Characteristics and Factors Associated with Road Traffic Injuries in Patients Attending Thika Level 5 Hospital, Kenya, 2009

Eric Mogaka Chepkoi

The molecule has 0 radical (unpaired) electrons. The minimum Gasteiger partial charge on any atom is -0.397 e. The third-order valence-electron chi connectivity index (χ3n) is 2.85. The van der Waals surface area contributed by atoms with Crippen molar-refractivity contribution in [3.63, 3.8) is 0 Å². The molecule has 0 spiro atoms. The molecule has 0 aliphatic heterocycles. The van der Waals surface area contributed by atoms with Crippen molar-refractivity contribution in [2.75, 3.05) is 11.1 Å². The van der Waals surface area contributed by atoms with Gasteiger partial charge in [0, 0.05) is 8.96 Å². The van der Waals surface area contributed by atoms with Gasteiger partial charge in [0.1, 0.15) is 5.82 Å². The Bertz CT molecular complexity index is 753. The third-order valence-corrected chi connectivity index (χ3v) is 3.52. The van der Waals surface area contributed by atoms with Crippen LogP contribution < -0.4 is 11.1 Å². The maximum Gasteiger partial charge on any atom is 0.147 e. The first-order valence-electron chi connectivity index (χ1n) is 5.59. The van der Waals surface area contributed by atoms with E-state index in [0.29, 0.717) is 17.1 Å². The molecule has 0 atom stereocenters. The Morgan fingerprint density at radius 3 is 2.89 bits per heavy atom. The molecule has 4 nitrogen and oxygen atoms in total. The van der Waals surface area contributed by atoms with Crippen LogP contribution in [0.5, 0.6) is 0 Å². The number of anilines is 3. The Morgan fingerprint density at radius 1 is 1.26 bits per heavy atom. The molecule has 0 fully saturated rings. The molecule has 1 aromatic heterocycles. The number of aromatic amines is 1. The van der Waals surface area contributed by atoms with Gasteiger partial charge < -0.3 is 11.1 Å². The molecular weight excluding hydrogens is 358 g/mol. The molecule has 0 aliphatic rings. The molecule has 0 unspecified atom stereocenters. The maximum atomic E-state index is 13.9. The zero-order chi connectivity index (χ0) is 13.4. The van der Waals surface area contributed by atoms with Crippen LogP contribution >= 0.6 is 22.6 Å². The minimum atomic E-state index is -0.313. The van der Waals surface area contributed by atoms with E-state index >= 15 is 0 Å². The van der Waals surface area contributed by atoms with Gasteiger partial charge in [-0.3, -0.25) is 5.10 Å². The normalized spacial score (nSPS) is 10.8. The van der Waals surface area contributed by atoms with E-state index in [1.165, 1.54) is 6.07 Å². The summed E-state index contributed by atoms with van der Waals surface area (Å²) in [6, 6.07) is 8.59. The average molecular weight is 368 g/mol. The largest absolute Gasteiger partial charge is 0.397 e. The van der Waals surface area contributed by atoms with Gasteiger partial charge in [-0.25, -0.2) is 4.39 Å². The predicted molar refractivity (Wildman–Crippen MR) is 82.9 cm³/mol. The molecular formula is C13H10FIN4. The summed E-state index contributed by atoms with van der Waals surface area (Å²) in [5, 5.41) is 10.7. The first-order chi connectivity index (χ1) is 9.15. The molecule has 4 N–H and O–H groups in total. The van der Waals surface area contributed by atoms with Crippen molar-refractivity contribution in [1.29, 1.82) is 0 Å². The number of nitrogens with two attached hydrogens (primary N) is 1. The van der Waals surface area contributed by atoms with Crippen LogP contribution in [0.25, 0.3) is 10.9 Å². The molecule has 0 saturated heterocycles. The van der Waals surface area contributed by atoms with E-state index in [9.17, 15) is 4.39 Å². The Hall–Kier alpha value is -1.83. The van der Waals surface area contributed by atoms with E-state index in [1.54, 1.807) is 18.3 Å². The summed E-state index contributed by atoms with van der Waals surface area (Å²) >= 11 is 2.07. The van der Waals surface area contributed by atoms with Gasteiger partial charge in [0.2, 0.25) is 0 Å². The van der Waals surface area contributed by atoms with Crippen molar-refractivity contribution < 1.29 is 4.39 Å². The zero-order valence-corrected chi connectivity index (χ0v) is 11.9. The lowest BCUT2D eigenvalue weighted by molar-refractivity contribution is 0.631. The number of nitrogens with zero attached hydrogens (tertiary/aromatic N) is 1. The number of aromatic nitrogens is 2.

Road traffic injuries present an important public health problem in Kenya and are responsible for a heavy burden on the health care system. This cross-sectional study was carried out to determine the characteristics of injuries and factors associated with injury severity in victims of road traffic crashes attending Thika Level 5 hospital from August to November 2009. Epidemiologic and clinical information was recorded by interview and from medical charts. Vulnerable road users were defined as pedestrians and two-wheeled vehicle users. Road crash victims with moderate or severe and those with mild injury were compared to determine factors associated with injury severity. A total of 300 road crash victims were interviewed. The mean age of the participants was 32.4 years, three quarters of participants were aged between 20-49 years and 72% (218) were male. Vulnerable road users comprised 33% (99) of the road crash victims. Nineteen percent (56) of the road crash victims had moderate or severe injury with 81% sustaining mild injury. On multivariate logistic regression, vulnerable road users (OR=2.0, 95%CI=1.02-3.92), road crashes in rainy weather (OR=2.9, 95%CI=1.33-6.51) and night time crashes (OR=2.0, 95%CI=1.10-3.92) were risk factors for sustaining moderate or severe injury. In this study, vulnerable road users were more likely to sustain moderate or severe injury as has been shown in other studies. Analysis of factors associated with severe injury can form a basis for policies and regulations aimed at promoting safer roads.


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